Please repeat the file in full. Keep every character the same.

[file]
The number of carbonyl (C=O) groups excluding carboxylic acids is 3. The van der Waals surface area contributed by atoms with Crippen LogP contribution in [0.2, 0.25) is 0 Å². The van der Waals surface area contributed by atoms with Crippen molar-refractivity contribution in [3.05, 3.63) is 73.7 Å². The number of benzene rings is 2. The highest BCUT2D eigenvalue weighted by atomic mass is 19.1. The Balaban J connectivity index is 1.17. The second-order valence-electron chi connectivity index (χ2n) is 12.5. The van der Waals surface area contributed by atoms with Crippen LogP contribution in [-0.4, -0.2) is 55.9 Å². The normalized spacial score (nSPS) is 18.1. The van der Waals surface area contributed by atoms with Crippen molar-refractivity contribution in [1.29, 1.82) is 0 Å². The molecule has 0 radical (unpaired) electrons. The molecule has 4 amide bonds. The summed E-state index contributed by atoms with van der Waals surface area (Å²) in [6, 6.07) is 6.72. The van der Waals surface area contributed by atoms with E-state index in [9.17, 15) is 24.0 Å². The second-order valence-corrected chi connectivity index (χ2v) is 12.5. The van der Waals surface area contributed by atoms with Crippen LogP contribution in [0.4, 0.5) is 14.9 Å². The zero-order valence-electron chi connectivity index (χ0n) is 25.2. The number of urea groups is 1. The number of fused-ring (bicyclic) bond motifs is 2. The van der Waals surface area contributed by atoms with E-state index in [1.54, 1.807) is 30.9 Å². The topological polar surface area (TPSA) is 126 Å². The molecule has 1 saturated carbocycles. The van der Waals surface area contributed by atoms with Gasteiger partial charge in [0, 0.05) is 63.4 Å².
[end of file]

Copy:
The number of carbonyl (C=O) groups excluding carboxylic acids is 3. The van der Waals surface area contributed by atoms with Crippen LogP contribution in [0.2, 0.25) is 0 Å². The van der Waals surface area contributed by atoms with Crippen molar-refractivity contribution in [3.05, 3.63) is 73.7 Å². The number of benzene rings is 2. The highest BCUT2D eigenvalue weighted by atomic mass is 19.1. The Balaban J connectivity index is 1.17. The second-order valence-electron chi connectivity index (χ2n) is 12.5. The van der Waals surface area contributed by atoms with Crippen LogP contribution in [-0.4, -0.2) is 55.9 Å². The normalized spacial score (nSPS) is 18.1. The van der Waals surface area contributed by atoms with Crippen molar-refractivity contribution in [1.29, 1.82) is 0 Å². The molecule has 0 radical (unpaired) electrons. The molecule has 4 amide bonds. The summed E-state index contributed by atoms with van der Waals surface area (Å²) in [6, 6.07) is 6.72. The van der Waals surface area contributed by atoms with E-state index in [9.17, 15) is 24.0 Å². The second-order valence-corrected chi connectivity index (χ2v) is 12.5. The van der Waals surface area contributed by atoms with Crippen LogP contribution in [0.4, 0.5) is 14.9 Å². The zero-order valence-electron chi connectivity index (χ0n) is 25.2. The number of urea groups is 1. The number of fused-ring (bicyclic) bond motifs is 2. The van der Waals surface area contributed by atoms with E-state index in [1.54, 1.807) is 30.9 Å². The topological polar surface area (TPSA) is 126 Å². The molecule has 1 saturated carbocycles. The van der Waals surface area contributed by atoms with Gasteiger partial charge in [0, 0.05) is 63.4 Å².